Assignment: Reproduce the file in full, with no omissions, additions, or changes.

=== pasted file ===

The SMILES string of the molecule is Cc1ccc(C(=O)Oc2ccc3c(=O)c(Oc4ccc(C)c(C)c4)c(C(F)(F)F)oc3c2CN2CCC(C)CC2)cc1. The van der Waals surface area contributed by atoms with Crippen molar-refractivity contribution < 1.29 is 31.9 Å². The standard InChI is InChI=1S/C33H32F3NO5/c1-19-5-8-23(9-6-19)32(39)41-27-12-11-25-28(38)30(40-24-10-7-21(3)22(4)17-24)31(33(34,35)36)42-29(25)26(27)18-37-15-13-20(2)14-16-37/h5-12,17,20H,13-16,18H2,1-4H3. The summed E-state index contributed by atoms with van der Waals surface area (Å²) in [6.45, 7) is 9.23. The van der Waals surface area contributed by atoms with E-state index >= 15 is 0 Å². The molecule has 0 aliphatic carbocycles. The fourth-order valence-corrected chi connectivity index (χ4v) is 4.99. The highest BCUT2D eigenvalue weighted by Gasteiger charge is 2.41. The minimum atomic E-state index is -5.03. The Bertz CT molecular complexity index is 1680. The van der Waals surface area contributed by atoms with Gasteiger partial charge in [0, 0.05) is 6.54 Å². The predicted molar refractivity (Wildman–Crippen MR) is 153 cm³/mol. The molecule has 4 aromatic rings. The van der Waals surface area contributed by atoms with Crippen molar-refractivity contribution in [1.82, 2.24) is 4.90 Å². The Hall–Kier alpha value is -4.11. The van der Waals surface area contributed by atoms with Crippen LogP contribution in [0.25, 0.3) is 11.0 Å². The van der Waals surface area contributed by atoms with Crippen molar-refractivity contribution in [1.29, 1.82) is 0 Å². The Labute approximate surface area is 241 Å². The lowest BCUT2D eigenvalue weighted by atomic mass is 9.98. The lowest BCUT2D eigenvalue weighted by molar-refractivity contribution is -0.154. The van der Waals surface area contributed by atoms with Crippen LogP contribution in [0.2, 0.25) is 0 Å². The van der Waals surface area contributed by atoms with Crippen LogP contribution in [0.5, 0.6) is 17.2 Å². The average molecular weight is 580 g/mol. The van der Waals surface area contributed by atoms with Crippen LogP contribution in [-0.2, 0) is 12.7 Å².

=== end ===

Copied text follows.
The SMILES string of the molecule is Cc1ccc(C(=O)Oc2ccc3c(=O)c(Oc4ccc(C)c(C)c4)c(C(F)(F)F)oc3c2CN2CCC(C)CC2)cc1. The van der Waals surface area contributed by atoms with Crippen molar-refractivity contribution < 1.29 is 31.9 Å². The standard InChI is InChI=1S/C33H32F3NO5/c1-19-5-8-23(9-6-19)32(39)41-27-12-11-25-28(38)30(40-24-10-7-21(3)22(4)17-24)31(33(34,35)36)42-29(25)26(27)18-37-15-13-20(2)14-16-37/h5-12,17,20H,13-16,18H2,1-4H3. The summed E-state index contributed by atoms with van der Waals surface area (Å²) in [6.45, 7) is 9.23. The van der Waals surface area contributed by atoms with E-state index >= 15 is 0 Å². The molecule has 0 aliphatic carbocycles. The fourth-order valence-corrected chi connectivity index (χ4v) is 4.99. The highest BCUT2D eigenvalue weighted by Gasteiger charge is 2.41. The minimum atomic E-state index is -5.03. The Bertz CT molecular complexity index is 1680. The van der Waals surface area contributed by atoms with Gasteiger partial charge in [0, 0.05) is 6.54 Å². The predicted molar refractivity (Wildman–Crippen MR) is 153 cm³/mol. The molecule has 4 aromatic rings. The van der Waals surface area contributed by atoms with Crippen molar-refractivity contribution in [1.82, 2.24) is 4.90 Å². The Hall–Kier alpha value is -4.11. The van der Waals surface area contributed by atoms with Crippen LogP contribution in [0.25, 0.3) is 11.0 Å². The van der Waals surface area contributed by atoms with Crippen molar-refractivity contribution in [1.29, 1.82) is 0 Å². The Labute approximate surface area is 241 Å². The lowest BCUT2D eigenvalue weighted by atomic mass is 9.98. The lowest BCUT2D eigenvalue weighted by molar-refractivity contribution is -0.154. The van der Waals surface area contributed by atoms with Crippen LogP contribution in [0.2, 0.25) is 0 Å². The van der Waals surface area contributed by atoms with Crippen LogP contribution in [0.5, 0.6) is 17.2 Å². The average molecular weight is 580 g/mol. The van der Waals surface area contributed by atoms with Crippen LogP contribution in [-0.2, 0) is 12.7 Å².